I slowly let go of her hand. I had done all for her that I possibly could do. I had delivered God's message of healing, I had earnestly prayed the prayer of faith, and I had pleaded with her to only believe, but she would not exercise the necessary faith to be healed. I left very sad even though I knew I had done my best to help.
Can you imagine anyone being so callous and cruel as that? That man pumped up a false hope in the woman, put on his theatrical display of "shackling the power of Satan," dramatically pretending to be "praying in faith," took the women by the hand and t hen totally blamed her for not standing up! He then had the gall to say, "I did all that I could to help her." You and I both know exactly what he did for her. I believe that he also knows down in his heart, but unfortunately he does not care, as long as the money keeps coming in. If you can call that "loving and kind," then you are the one with a heart of stone.

Unfortunately, most Christians are not interested in theology and therefore rarely see the root causes of many problems. Few people understand the basic theology of the healers. It is the "Oh, but he is sincere" attitude that makes it almost impossible to criticize false preachers of any kind. You cannot expose the healing racket without seeing its bad theological foundation. The healers have a wrong view of the atonement of Christ. They believe that Christ suffered the penal consequences for our bodily sicknesses in the same sense that He suffered the penalty for our sins. We may claim physical healing by faith in the same way we claim forgiveness of sins by faith.

Of course, if this theology of the atonement is true, then it would also mean that it is a sin to be sick. Just as it is a heinous sin to reject forgiveness of sins, so it would be a heinous sin to reject healing for your sicknesses. If the awful sin of unbelief is the only thing that keeps lost people from being saved, then the same awful sin of unbelief is the only reason sick people are not healed. The sick are just as "guilty" for being sick and remaining sick, as anyone is guilty for being a sinner and remaining in sin. You are doubly guilty for remaining in either state after you hear the message that there has been a "full payment made by Christ" for your deliverance. If the basic doctrine of the healer is correct, then his conclusions are also correct. However, if his theology is wrong it will play havoc in the lives of many suffering saints. Who said that doctrine, especially the true nature and purpose of the atonement, is not important?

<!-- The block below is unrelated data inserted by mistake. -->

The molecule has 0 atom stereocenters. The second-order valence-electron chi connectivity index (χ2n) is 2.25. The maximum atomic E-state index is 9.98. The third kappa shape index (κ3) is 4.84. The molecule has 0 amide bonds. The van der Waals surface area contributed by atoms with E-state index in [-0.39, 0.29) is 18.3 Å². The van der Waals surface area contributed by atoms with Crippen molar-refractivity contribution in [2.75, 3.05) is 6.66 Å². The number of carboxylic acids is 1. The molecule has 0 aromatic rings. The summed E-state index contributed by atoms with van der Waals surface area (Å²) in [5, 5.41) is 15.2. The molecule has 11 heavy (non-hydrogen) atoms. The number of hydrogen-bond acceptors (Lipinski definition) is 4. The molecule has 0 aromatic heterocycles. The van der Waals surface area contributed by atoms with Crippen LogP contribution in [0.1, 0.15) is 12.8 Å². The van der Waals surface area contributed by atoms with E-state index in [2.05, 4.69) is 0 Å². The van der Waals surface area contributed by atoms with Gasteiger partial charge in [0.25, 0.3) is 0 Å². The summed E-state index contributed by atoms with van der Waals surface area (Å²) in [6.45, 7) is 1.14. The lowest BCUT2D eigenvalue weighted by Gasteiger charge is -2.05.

Before we finish with the Book of James, we should also look at what he said about Elijah shutting up heaven and causing a drought. The following verses are most instructive:

Elijah was a man just like us. He prayed earnestly that it would not rain, and it did not rain on the land for three and a half years. Again he prayed, and the heavens gave rain, and the earth produced crops (Jam. 5:17-8).
Are we to understand that God abdicated all control of the weather and turned it over to Elijah to decide when it should or should not rain? Is God telling you and me that since Elijah was a man like us, we too can control the weather by fervent prayer? What if a Christian farmer is pleading with God for rain to help his crops and, at the same time, a godly evangelist is praying for good weather for a two-week tent meeting? Which would determine God's action?

How would you like to be an Elijah? Imagine that you have shut up heaven and it has not rained for nearly three years. The cattle are nearly all dead for lack of pasture. The chickens are dead because there is no corn. Children are bloated and dying because of malnutrition. And it is all your fault. People would curse you and plead with you to pray for rain. You would be looked upon as a cruel monster who has no feelings. Why would you not pray for rain? Why did Elijah not pray? Did he have a "mean streak" that enjoyed seeing people suffer? The answer is simple. God was the One who instructed Elijah not only what to pray but also when to pray. Read again the story in I Kings 17-18 and you will see that Elijah does indeed command the rain to both stop and start, but he does so only when God specifically instructs him to do it. We must understand that God was teaching a nation a much-needed lesson in repentance, and nobody, including Elijah, was going to make it rain before God had finished giving the lesson.